Where did this idea develop, and when did you start working on it?
My dad subscribes to a science magazine called Engineering and Science. I think I was in fifth grade when I was flipping through it one day and a rather colorful picture with planets caught my eye, accompanied by the title, “The Interplanetary Superhighway.” Years later, when I was thinking of potential research topics, I remembered that article and started reading through the background research. While the term “IPS” is relatively new, the concept has gone back as far as Poincare, and the research I did was heavily reliant on the work of many previous researchers.
What’s next in your research? What are the major obstacles or problems left to solve?
While we currently know how to plan orbits that reach distant locations in the solar system with little fuel, these paths often take prohibitively long amounts of time. One of the focuses of my research was on developing techniques to use small amounts of propulsion to shorten the time needed to reach another planet to make these paths more practical. The effort to make paths that are fuel-efficient and time-efficient is ongoing.
One of the end goals of research is to put ideas into practice. As such, a big obstacle is the expense and expertise required to actually launch a spacecraft. I think that the private space industry will take off in the near future, giving scientists many more opportunities to put ideas like the IPS to the test.
Tell me where your science background comes from. When did you realize this is something you were good at, and how did you pursue it academically and personally?
In sixth grade I happened to pick up a book called Hyperspace, by Michio Kaku. It’s a book for the amateur scientist describing our current understanding of theoretical physics – black holes, particle colliders, extra dimensions – the whole shebang. I was fascinated. I read a few more of Kaku’s books, and then I read Feynman’s Lectures on Computation, and I just got more and more curious. I started doing research projects on things, starting with how snowflakes form, a surprisingly complex process, and I went on from there.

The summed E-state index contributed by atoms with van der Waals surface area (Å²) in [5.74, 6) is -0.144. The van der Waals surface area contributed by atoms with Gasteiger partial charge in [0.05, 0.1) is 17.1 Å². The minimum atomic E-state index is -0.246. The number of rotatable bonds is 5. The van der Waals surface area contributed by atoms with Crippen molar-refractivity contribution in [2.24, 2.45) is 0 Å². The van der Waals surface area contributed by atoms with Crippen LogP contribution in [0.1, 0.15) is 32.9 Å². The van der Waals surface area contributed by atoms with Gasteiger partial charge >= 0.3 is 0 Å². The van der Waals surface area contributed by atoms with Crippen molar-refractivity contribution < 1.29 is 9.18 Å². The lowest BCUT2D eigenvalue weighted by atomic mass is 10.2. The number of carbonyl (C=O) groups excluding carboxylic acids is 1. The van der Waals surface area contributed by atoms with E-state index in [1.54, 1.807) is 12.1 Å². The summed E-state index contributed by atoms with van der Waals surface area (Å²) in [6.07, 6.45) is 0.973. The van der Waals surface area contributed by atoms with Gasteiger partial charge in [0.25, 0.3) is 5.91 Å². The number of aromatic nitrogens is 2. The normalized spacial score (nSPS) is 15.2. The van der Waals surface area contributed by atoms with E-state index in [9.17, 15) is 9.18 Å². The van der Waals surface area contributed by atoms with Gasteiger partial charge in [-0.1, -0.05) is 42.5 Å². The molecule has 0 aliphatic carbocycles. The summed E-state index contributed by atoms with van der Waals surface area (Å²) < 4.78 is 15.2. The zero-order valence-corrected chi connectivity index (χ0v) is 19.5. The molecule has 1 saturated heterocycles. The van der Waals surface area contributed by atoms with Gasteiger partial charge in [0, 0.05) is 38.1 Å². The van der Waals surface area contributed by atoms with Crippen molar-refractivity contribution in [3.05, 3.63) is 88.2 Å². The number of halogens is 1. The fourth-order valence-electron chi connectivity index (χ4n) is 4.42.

You’re entering the world of science (academically and professionally) at a very exciting time, technology-wise. Are there new technologies or projects that you foresee playing a large part in your own research or that you’re excited to see develop?
This is an exciting time for technology! Just in the few years I’ve been programming, I’ve gone from a single-core computer to a multi-core computer and then to a GPU. What’s interesting is that all of these forms of hardware require significantly different programming techniques to use efficiently: we are no longer able to exploit the speedup of single core manufacturing. Instead, we are needing to branch out into new technologies. The computer industry is facing a big change in terms of how we build hardware and program software, and the decisions we make in this field will have a big effect on the future.
What are your interests apart from science? What do you do on the weekends?
I love singing in choir and reading books. When I visited France two summers ago I was introduced to espresso and have since become quite the coffee snob, which is a fun hobby. I’ve also recently started taking tango lessons, which, by the way, works better than trying to learn from YouTube videos.
What’s something that doesn’t make sense to you, that you can’t seem to grasp – scientifically or otherwise?
There’s this thing that really bugs me about faucets. People say it’s a pet peeve, but it’s totally not! It’s a serious, widespread problem! There are a surprising number of faucets which are very poorly designed. They don’t protrude from the sink enough, and so you get this stream of water like an inch away from the side of the sink! It’s TERRIBLE! There’s no way to wash your hands, which is the entire point of the faucet to start with! I see these faucets sometimes and am SO puzzled by how anyone would possibly think to design them that way.
If one of our readers were to read about your research and say, “I want to help her out!” what could they do to contribute to your success?
As I’ve entered college, I’ve been so impressed by how supportive people are of me and my ideas and my education. Society as a whole is doing a great job of encouraging me in my work, and it’s because people recognize that science is exciting and cool. Keep up that enthusiasm!